Dec 21, 2022
By Kaveh Jalinous
Simple coming-of-age tales, beautiful watercolor animation and profound ruminations on creating art all come together stunningly in Little Nicholas: Happy As Can Be, a delightful 82-minute tonic of a film.
Adapted from the acclaimed 1960s comic book series of the same name, written by René Goscinny and illustrated by Jean-Jacques Sempé, the film is divided into two narratives. The first follows Goscinny (voiced by Alain Chabat) and Sempé (voiced by Laurent Lafitte) as they set out to create the Little Nicholas book series in the 1950s, meeting over coffee at Parisian cafés or at each other’s apartments to discuss small details like character names, plot ideas and background settings. The second, spread across the film in perfectly-sized doses, presents several vignettes taken from the books themselves, as the young Nicholas (voiced by Simon Faliu) and his rag-tag group of friends find themselves involved in scuffles at school, trouble at camp, or encounters with girls. The person that binds these narratives together is the invented character of Nicholas himself, who, after coming alive from the page, often interrogates his creators about their ideas or what drove them to become artists, bridging the gap between his experiences and theirs.
Little Nicholas’ two-tiered narrative is its greatest success. Having the audience first follow Goscinny and Sempé as they build a story from scratch contextualizes and elevates all of the comic book vignettes that follow, making them feel like so much more than simple open-and-closed tales. The decision also makes the film belong to the two creators just as much as it belongs to Nicholas. During the little moments between vignettes, the film often dives into the complicated backstories of the two artists, driven by the harsh realities of unstable childhoods and wartime living, among other themes. By understanding what led the artists to create Little Nicholas, specifically as a representation of a childhood unplagued by any serious issues, the film posits many questions and provides many themes on the power of making art. As exemplified by the film itself, what starts as a specific form of catharsis for creators can lead to a completely different feeling of catharsis for audiences, a fact that helps explain why we constantly find ourselves drawn to art as a form of escape.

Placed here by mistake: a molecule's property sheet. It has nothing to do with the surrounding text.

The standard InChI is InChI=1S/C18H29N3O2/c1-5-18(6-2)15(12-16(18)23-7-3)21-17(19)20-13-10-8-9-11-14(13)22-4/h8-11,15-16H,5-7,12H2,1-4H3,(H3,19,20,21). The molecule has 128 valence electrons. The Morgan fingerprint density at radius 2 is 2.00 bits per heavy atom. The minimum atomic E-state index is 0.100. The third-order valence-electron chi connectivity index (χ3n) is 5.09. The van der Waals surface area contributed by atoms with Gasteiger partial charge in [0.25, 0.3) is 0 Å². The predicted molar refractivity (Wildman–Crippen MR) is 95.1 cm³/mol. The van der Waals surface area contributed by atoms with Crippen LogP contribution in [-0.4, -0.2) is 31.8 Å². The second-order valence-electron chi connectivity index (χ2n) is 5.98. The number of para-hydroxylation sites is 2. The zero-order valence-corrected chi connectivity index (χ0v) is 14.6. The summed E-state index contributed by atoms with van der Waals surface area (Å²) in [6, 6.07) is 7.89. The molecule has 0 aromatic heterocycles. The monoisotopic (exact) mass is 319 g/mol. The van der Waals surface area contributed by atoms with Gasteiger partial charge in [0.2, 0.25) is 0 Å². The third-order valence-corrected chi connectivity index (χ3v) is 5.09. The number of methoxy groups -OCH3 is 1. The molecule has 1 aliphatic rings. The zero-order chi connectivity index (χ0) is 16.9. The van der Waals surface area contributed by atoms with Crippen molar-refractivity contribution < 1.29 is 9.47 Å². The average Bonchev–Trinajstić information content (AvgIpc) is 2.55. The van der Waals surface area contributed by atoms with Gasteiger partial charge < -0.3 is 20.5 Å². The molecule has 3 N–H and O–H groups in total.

Little Nicholas’ animation style, primarily reliant on watercolor, is the perfect visual accompaniment to the film’s breezy narrative. The animators’ minimalist usage of colors not only makes each shot look as if it was ripped out from the books themselves, but also draws heightened attention to both the forms of compositions and the contrast between filled-in spaces and empty ones. The simple everyday animation, especially paired with the film’s narrative, reinforces that Little Nicholas is for everyone. Each audience member, regardless of age, will walk away with different, equally powerful takeaways suitable to their own needs, emphasizing the always-important message that animation is a style of film, not a genre. (https://buffalo8.com/project/little-nicholas/)
Author rating: 7/10
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